For almost a year, we’ve been trying to get a table at Majordomo. It’s fusion fine dining at its finest. Unpretentious yet premium. Approachable but still experimental. So last weekend, we headed over at 4:30 with our friends Ezequiel and Pastora to try our luck at the walk-in line.
When you drive up to Majordomo, you feel like Google Maps lied to you. There’s no possible way that this random corner of Chinatown is home to a restaurant owned and operated by David Chang. But then you remember it’s David Chang. And once you see the bright, colorful, eclectic murals that are so undeniably David Choe, you know that you’ve arrived.
Since it was 4:30 and the restaurant opens at 5:30, we sat outside and eavesdropped on the chef’s pre-service standup as they prepped for the night ahead. We watched everyone inside hustling in the final hour before the doors opened and watched the area light up with a buzzing energy. Some people showed up in fancy long dresses and heels, others with their cute Asian parents dressed up for a big night on the town.
After all the reservations were called, we were quickly welcomed inside and escorted to a table (it was reserved for 8:30). The interior is modern industrial: high ceilings with black exposed pipes and rich wooden walls and panels. We were seated inside toward the wine cellar and more murals. LOOK HOW HAPPY WE WERE.
As you’re looking at the menu, they serve you “water kimchi” — thin slices of Asian pear, apple, and daikon in a vinegar-y brine which they encourage you to drink. It’s refreshing and cleanses the palette for the goodies to come.
I asked the waiter to tell us his favorite dishes from the menu which helped guide a lot of our choices. We started with the Bing: Honey + Foie Gras, Ricotta, & Jam. It’s basically like a freshly made pita that you dip into different spreads. The combination of honey and butter was one of the most memorable flavor combos of the evening, and one that we’ll carry with us long after we left the restaurant.
Then our Bounty Bowl arrived: fresh, raw veggies served with a koji mascarpone sauce and spicy domojang sauce. It was so simple and memorable and another dish that really stuck with us. We were even inspired to pick up fresh veggies and dips from Trader Joe’s the next day.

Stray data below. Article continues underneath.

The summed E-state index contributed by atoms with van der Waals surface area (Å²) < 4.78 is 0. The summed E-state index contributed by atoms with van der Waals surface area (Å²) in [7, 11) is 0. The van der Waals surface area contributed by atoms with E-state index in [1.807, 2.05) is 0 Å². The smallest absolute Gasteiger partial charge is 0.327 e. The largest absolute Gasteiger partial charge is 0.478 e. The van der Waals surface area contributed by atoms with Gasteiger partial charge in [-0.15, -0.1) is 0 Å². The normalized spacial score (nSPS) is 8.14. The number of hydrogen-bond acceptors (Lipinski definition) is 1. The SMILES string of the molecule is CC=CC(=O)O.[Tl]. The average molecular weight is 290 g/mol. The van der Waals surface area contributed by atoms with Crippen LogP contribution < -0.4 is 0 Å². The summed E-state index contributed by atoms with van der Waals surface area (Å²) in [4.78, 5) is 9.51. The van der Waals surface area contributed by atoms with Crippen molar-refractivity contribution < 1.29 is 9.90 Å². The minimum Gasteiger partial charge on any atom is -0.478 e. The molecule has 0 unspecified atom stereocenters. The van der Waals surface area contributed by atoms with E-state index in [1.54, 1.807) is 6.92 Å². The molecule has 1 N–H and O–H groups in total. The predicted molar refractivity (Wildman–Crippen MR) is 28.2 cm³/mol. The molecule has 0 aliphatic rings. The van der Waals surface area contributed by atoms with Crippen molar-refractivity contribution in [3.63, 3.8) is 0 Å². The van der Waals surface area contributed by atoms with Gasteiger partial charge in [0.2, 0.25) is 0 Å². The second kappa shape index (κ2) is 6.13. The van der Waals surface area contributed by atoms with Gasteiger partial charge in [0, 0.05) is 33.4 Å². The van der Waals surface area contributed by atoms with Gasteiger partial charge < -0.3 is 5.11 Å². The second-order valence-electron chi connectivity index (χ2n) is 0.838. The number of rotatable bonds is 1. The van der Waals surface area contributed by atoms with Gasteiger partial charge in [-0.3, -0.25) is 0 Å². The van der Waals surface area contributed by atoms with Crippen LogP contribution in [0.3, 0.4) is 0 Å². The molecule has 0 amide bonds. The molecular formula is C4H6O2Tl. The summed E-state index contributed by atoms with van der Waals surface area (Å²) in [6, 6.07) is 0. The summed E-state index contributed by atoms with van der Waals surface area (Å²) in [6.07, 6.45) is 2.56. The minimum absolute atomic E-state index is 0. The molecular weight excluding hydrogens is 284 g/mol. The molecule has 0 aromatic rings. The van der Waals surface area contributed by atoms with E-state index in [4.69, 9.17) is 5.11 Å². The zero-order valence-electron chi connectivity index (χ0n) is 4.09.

The heartier entrees arrived next. The Crispy Rice was a showstopper — a medium-sized casserole filled with shrimp, corn, and bacon on top of a layer of crispy rice. Then they pour broth/gravy/meat juice over it tableside. We waited a couple minutes for the rice to soak up the juices, and then we stirred the glorious bowl together.
We also ordered the Boiled Whole Chicken which arrives two different ways. First, the breast meat is served over rice, nodding to Hainan chicken. Clean and simple. Then, another medium-sized casserole dish arrives filled with a rich chicken soup, hand torn noodles, and matsutake mushrooms. Definitely not your grandma’s chicken soup.
And for the grand finale, the 45-day dry-aged ribeye served with creamed spinach and seaweed. Ohmahgawd. A+. Pure meat butter.
Heres what we ordered, listed from our most favorite to least:
45 Day Dry-Aged Holstein Ribeye
Bing: Honey + Foie Gras, Ricotta, & Jam
The Zombie (look at the cute kitty cup!)
Boiled Whole Chicken
We left extremely satisfied, both with the price and our bellies. Well, the 45-day aged ribeye gave us a serious case of the meat sweats, but in the best possible way.